Being famous doesn’t exclude Nadiya Hussein from the victims of bigots. According to her, it is still part of her daily life.
In a recent interview on Sunday’s Desert Island Discs on BBC Radio 4, Nadiya was flabbergasted when she was praised for her positive impact on race relations with the Muslim community, because she is still a victim of racism. “It sounds really silly [but] it feels like that it’s a part of my life now. “I expected it”, she said. “I expect to be shoved or pushed or verbally abused, because it happens. It has happened for years”, she said.
The treatment she receives does not demotivate her to keep being a role model for her children. She is determined to be a positive example to be followed by other Muslims to live their life normally. She chose not to be like how she used to be when she was a stay-at-home mom for 10 years. Feeling afraid to be judged.
Nadiya said “I love being British and I love living here, this is my home and it always will be regardless of all the other things that define me. This is my home and I want my kids to be proud of that and I don’t want them to grow up with a chip on their shoulder, so I live as positively as I can.”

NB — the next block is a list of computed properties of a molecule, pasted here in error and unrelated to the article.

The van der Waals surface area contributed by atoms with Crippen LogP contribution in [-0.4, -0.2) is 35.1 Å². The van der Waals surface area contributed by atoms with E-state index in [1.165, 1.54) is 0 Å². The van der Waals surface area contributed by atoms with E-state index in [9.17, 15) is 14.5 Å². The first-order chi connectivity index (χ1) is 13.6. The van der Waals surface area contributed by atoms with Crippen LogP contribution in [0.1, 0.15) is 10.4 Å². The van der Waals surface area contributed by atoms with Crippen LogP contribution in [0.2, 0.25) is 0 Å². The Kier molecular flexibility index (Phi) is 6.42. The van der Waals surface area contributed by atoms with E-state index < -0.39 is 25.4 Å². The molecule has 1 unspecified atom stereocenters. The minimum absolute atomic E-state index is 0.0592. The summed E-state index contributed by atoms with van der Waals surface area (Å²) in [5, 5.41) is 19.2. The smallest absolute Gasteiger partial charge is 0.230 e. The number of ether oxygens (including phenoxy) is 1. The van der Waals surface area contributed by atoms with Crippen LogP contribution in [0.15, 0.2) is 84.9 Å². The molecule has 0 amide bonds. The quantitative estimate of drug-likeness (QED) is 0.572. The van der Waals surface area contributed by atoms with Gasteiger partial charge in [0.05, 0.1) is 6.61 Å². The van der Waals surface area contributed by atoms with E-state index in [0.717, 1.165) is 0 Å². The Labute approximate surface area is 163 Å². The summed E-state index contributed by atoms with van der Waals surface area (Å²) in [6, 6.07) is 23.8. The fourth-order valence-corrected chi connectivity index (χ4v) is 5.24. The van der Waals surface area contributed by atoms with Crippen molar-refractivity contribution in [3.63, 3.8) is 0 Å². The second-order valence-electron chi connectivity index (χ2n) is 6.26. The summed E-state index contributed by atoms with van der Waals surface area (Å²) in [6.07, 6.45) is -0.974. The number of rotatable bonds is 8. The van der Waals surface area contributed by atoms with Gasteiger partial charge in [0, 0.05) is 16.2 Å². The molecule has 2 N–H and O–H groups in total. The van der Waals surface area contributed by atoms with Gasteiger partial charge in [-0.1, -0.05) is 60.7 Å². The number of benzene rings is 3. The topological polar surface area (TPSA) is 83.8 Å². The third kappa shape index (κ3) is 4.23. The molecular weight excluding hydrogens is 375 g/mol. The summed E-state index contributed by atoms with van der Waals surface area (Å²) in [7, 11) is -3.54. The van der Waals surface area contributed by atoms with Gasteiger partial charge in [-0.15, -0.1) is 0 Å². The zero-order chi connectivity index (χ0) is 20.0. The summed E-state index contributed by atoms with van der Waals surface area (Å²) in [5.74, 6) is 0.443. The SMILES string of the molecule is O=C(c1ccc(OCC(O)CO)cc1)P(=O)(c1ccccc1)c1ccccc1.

Since she won the Bake Off competition last year. She never stopped having an impact on society. Though, when she was competing, she never thought of being an example of a successful Muslim. Her success does give positive impact towards the Muslim community.
Since she won the Bake Off, Nadiya has a cookbook called Nadiya’s Kitchen, which was released in June this year. Now she writes a cooking column for the Times and she made the Queens 90th birthday cake. She will also be the host of a two-part BBC series cooking show called “The chronicles of Nadiya” and will be judging the new Junior Bake Off. Looks like nothing is going to stop her from creating more successful milestones in her life.
She overcame her fear and made progress with her dreams. Her positivity did not only create a positive impact in her life, it also spills over to the Muslim community at large. It will give more opportunities to Muslims to break through the stereotypes people have against them. Ride with it and create a positive impact, like she did.